Murder at Mullings was published in January by Severn House (£19.99/$28.95, library hardcover, 256pp).  This review appeared in the Historical Novels Review's May issue as an online exclusive.

Thursday, May 08, 2014

Historical fiction picks at BEA 2014

Here's my annual post on the historical fiction picks at BookExpo America (BEA). Unlike last year, when I stayed home and regretted it, I’ll be heading to Manhattan at the end of May to meet up with other book enthusiasts, reacquaint myself with some favorite ethnic restaurants, and make my pilgrimage to the Strand.

The original list of picks was based on BEA's list of autographing sessions, Publishers Weekly's "Galleys to Grab" focus (with a special thanks to my library for their institutional subscription), and publishers’ own BEA announcements. It's been updated with details from Library Journal's BEA galley and signing guide, NetGalley announcements, and even more details from authors and publishers.  Updates welcome. This information is correct as far as I’m aware, but please cross-check these dates/times with the BEA site or program book to avoid possible disappointment.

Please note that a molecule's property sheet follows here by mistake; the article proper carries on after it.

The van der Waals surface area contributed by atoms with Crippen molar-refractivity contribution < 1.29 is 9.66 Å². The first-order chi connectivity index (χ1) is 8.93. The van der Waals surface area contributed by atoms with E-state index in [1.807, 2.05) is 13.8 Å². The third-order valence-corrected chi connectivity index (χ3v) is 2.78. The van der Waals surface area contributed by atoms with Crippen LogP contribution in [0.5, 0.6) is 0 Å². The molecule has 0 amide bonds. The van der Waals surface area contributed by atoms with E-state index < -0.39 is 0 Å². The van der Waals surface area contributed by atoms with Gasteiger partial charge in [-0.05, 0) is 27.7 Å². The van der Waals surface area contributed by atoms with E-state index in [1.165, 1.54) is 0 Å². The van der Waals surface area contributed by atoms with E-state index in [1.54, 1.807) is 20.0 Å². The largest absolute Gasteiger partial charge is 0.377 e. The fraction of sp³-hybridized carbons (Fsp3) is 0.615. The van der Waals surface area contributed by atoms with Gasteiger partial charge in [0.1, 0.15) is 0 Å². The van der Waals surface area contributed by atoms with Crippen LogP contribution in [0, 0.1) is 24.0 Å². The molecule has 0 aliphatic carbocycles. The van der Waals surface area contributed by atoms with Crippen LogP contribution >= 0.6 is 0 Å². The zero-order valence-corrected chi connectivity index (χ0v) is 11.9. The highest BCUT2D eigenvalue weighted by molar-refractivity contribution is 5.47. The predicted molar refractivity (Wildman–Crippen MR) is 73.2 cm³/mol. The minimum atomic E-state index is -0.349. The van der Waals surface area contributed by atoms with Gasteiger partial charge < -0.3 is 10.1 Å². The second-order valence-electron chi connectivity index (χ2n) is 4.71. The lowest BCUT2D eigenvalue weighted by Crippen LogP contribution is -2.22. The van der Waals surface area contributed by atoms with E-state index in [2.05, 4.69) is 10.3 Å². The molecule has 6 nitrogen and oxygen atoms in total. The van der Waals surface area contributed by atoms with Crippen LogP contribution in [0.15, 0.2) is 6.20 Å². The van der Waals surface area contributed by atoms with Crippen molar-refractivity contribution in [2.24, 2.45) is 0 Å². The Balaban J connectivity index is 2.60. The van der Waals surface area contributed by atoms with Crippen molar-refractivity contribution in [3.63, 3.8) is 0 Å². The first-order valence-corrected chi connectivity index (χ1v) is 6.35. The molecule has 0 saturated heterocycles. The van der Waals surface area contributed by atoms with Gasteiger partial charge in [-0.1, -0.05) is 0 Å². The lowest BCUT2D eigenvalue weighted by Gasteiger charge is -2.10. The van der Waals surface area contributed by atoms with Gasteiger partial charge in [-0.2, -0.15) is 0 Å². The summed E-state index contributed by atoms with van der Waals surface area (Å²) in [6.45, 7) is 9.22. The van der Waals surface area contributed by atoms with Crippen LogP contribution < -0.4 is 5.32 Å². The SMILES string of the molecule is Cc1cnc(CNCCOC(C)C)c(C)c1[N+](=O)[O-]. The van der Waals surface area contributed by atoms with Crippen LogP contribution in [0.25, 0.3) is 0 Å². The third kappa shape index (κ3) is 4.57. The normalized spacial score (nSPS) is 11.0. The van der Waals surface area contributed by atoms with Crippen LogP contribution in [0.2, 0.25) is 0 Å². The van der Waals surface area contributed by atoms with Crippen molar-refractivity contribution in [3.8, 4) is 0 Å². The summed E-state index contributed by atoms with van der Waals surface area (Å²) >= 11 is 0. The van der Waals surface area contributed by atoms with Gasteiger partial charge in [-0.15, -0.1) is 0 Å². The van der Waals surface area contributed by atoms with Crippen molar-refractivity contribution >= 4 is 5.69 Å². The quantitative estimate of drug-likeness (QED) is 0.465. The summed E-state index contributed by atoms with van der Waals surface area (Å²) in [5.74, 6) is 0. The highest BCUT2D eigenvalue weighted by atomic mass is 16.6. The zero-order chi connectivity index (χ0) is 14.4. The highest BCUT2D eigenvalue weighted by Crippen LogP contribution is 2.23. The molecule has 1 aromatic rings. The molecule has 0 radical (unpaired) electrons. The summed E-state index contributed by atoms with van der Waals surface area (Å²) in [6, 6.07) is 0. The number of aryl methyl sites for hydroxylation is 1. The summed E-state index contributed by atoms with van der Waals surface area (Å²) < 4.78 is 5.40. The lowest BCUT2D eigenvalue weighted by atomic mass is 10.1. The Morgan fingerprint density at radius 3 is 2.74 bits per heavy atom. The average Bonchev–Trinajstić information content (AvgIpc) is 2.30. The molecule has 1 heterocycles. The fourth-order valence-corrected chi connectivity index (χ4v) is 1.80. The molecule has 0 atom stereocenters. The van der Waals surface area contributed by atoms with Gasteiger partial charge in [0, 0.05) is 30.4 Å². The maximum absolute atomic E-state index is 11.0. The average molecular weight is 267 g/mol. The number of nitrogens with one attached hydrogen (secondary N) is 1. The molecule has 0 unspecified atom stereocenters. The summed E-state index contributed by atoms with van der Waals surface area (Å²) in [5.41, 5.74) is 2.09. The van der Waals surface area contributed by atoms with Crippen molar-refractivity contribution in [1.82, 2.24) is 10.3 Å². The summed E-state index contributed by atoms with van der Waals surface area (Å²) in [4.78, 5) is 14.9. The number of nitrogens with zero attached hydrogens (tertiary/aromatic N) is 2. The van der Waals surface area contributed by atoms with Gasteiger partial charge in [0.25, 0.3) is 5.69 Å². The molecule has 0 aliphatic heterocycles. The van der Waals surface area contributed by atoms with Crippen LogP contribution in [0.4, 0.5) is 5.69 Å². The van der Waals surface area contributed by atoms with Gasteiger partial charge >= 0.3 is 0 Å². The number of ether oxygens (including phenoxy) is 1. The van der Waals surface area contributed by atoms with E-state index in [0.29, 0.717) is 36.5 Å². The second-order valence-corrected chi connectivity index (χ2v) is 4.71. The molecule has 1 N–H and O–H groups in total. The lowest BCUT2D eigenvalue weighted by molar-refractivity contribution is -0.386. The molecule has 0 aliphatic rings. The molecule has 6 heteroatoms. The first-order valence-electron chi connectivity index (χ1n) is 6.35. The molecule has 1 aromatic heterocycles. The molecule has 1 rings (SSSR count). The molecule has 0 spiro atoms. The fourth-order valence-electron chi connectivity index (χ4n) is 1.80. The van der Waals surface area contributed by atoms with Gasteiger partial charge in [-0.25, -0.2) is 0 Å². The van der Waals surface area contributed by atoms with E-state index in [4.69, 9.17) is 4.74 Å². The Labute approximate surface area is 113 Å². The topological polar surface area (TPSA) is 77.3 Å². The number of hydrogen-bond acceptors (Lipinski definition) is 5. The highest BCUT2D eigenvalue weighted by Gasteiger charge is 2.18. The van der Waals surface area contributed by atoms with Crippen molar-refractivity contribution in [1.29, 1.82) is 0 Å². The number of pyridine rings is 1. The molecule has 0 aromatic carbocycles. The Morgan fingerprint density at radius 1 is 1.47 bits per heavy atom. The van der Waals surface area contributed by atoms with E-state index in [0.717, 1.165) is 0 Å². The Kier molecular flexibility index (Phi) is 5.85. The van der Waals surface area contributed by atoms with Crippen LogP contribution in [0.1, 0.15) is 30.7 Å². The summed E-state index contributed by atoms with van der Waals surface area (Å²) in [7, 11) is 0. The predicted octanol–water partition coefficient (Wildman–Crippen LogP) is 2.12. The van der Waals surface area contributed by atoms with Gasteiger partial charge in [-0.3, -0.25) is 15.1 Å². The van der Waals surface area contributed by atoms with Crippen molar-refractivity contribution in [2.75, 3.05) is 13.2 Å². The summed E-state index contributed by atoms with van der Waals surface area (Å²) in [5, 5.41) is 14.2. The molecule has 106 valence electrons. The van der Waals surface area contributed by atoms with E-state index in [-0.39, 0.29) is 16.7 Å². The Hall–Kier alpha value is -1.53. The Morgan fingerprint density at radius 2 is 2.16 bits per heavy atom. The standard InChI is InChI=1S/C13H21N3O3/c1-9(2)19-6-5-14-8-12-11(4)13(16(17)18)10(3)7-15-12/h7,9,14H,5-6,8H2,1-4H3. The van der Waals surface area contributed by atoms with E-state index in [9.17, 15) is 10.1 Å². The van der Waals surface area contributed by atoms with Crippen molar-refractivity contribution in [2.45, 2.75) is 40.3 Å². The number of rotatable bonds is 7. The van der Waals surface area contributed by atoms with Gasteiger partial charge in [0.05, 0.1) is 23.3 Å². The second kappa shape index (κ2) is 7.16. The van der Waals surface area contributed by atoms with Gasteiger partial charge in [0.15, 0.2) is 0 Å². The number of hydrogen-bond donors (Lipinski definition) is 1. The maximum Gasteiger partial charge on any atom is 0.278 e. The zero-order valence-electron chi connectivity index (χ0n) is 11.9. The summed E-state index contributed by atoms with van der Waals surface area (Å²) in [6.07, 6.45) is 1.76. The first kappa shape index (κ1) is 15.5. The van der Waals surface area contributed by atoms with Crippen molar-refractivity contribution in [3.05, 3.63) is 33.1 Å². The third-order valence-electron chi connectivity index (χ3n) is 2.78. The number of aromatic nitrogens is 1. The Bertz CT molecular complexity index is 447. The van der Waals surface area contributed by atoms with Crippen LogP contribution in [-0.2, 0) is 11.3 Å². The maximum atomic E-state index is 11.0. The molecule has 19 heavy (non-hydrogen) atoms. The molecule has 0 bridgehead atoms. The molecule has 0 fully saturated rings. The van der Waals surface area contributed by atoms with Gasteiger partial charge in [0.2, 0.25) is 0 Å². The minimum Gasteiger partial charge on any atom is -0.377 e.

Last updated: Thursday, 5/22. New entries will be added regularly up until the show date, so please keep checking back!  Look for ~new~ within this post later on to find recent additions.

~Galleys to Grab~

Algonquin (Booth 839)
Lin Enger, The High Divide - a family's physical and emotional journey in the late 19th-century West.

Europa (Booth TM29 - in the Translation Market, at the far back, right side of the hall)
Elena Ferrante, Those Who Leave and Those Who Stay - third installment in her Neapolitan Novels about the lives of two friends in '50s Italy.

Grove Atlantic (Booth 1321)
Malcolm Brooks, Painted Horses - a female archaeologist in '50s Montana.